"What's happening to your Portuguese?!?" she said, ...and it wasn't a mere enquiry. In fact, it was the opposite of a compliment.
When I still lived in Spain, Teresa, my Portuguese teacher and friend, and I used to see each other every week. Since my move back to Germany nine months ago, we've been catching up on the phone once or twice a month. And, of late, she was clearly less than impressed with the deterioration of my fluency.
Something had to be done. I'd put in too much effort (and money!) to let it all go to waste. I love, love, love Portuguese! Plus, I wanted to maintain my friendship with Teresa without having to switch to Spanish or English when it came to expressing more complex issues.
So, I posted a message in a facebook group called "Portugueses em Munique," offering German and/or English in exchange for Portuguese. I made it clear that I was looking for someone who lived close to me, either in my town or an adjacent one.
I had quite a few responses, mostly from people who actually lived in Munich, which to be honest, is a bit far to meet up for a coffee on a regular basis. I just don't have the time for a 4-hour round trip twice a week. I very nearly agreed to get together with one woman who lived in an inconvenient-to-get-to part of Munich...until she revealed that she had a 12-month-old baby. No way(!) am I schlepping all the way out there and back to listen to a bawling baby and endure monologus interruptus about the trials and tribulations of motherhood in a foreign country. Meh...!
I also had a response from a guy who lived very close by, but who then turned out to be a young teenager. Sorry, sweetie, I was actually looking for people with friend potential... although I could probably have done with someone who could drill me on smartphone shortcuts.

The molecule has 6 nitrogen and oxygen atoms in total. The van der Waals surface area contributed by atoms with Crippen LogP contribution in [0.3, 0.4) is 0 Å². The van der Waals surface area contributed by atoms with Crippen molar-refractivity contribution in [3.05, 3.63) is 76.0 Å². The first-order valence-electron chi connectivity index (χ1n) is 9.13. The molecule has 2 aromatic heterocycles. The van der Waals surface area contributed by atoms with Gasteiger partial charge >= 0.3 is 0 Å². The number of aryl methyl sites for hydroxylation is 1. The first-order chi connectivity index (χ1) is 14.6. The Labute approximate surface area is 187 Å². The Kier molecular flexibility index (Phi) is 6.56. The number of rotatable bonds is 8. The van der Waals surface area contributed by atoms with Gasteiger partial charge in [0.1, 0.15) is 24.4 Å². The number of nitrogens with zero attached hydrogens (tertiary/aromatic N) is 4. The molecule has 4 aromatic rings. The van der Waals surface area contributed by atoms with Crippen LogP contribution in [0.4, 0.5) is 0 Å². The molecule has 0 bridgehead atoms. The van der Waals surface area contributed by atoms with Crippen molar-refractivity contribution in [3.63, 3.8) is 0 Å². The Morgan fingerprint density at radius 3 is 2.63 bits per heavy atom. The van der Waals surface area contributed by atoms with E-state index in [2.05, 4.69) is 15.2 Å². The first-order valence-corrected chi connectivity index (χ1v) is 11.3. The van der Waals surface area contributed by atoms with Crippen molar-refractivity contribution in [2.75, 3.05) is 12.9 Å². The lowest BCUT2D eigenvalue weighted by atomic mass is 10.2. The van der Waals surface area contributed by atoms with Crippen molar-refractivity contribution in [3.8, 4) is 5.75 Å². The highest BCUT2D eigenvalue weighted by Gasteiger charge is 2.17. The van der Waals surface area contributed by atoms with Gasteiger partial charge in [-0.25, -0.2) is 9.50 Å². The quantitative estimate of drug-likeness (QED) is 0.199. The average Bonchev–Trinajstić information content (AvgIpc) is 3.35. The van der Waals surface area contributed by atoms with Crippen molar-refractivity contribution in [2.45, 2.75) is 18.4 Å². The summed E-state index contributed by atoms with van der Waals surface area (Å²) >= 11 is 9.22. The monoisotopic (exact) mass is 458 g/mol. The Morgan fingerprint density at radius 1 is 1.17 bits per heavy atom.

And then there was Ana. Who - I could hardly believe my luck! - lived just around the corner from me! Actually, Ana had been the first one to respond, but we didn't pick up the conversation until the next day.
We met in a restaurant down the street a couple of days later, and we clicked right away. Ana told me that she worked as a secretary at a local engineering firm that was owned by a Portuguese company. She had only been in Germany for a couple of months and wasn't fluent in German yet. Although she had studied German at university a decade ago, she hadn't really been using the language and had forgotten most of it.
For just over a month now, we've been meeting up about twice a week, exploring the nearby towns and villages and indulging in far too much ice cream. We are both delighted to finally have made a local friend.
And I am also delighted to report that my last conversation with Teresa was something resembling A PROPER CONVERSATION :)